EDRIC announces appointment of new Chief Operating Officer

Posted on Tuesday 23rd April, 2013

First Chief Operating Officer appointed for expanding
European disability organisation

23 April 2013, LONDON: EDRIC, the international disability organisation that helps people affected by limb differences, has appointed its first Chief Operating Officer. 

Tobias Arndt, who is German and lives in Brussels, will take responsibility for the day-to-day running of EDRIC (European Dysmelia Reference Information Centre), which has undergone rapid expansion in the past year since it launched its DysNet online network. 

EDRIC now has 20 member organisations from across Europe under its umbrella with several more planning to join in 2013. 

Following a successful members' meeting in Sweden last year, work is now underway to hold an international "Experts' Conference" in May 2014.  The conference will bring together patient groups, medical practitioners and industry specialists from around the world to share expertise and help to improve the treatment and lives of people living with limb deficiencies. 

Preparations for this will be escalating throughout the year and so Mr Arndt, who has a background in communications, will also take on the lead role in this project. 

EDRIC chairman, Geoff Adams-Spink, said, "I'm really happy that EDRIC has been able to secure the professional expertise of someone like Tobias Arndt.  His personal commitment to people affected by dysmelia and his undoubted abilities as a researcher and administrator make him ideally suited to this role.  EDRIC has big plans over the next few years and I'm sure that Tobias will help us to bring them to fruition to the benefit of our network of member organisations and the wider limb difference community."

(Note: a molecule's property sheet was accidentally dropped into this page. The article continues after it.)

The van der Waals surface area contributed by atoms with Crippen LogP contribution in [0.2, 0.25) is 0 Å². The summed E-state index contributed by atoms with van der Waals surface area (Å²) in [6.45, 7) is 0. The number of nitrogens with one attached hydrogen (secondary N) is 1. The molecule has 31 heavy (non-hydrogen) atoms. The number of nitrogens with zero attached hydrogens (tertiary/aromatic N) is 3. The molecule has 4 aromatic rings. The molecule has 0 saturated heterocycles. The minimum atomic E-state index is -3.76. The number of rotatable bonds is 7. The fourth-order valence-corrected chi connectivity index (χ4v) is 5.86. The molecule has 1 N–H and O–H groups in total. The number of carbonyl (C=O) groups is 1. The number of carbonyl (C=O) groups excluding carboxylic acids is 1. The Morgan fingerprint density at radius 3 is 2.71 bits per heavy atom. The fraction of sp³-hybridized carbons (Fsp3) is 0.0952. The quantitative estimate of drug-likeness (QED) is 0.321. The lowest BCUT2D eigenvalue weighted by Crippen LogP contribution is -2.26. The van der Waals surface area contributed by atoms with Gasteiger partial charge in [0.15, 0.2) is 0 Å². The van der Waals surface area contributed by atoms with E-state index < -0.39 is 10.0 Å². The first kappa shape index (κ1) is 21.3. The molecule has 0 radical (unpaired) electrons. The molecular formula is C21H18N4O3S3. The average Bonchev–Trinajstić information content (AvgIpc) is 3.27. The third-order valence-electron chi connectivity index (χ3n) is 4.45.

Tobias Arndt said, "The next 12 months are going to be a very exciting for EDRIC and I'm really looking forward to working with the board and our member organisations on our Experts' Conference.  DysNet, our online community, has brought us to a wider audience and we can now build on this work to help improve the lives of people living with all types of limb differences throughout Europe and further afield.  The long term project to improve support for the community in a substantial and sustainable manner will be to team with partners for a Dysmelia European Reference Network."

Tobias Arndt speaks five languages and has previously worked on research, editorial and legal projects for Thalidomide organisations in Belgium, Australia, Germany and the UK. 


1. For more information, please contact Geoff Adams-Spink at
2. The EDRIC/DysNet website is at .  Twitter: @DysNet_org .  Facebook:
3. Dysmelia is the medical term for congenital limb deficiency.  It covers a wide range of rarely occurring conditions.

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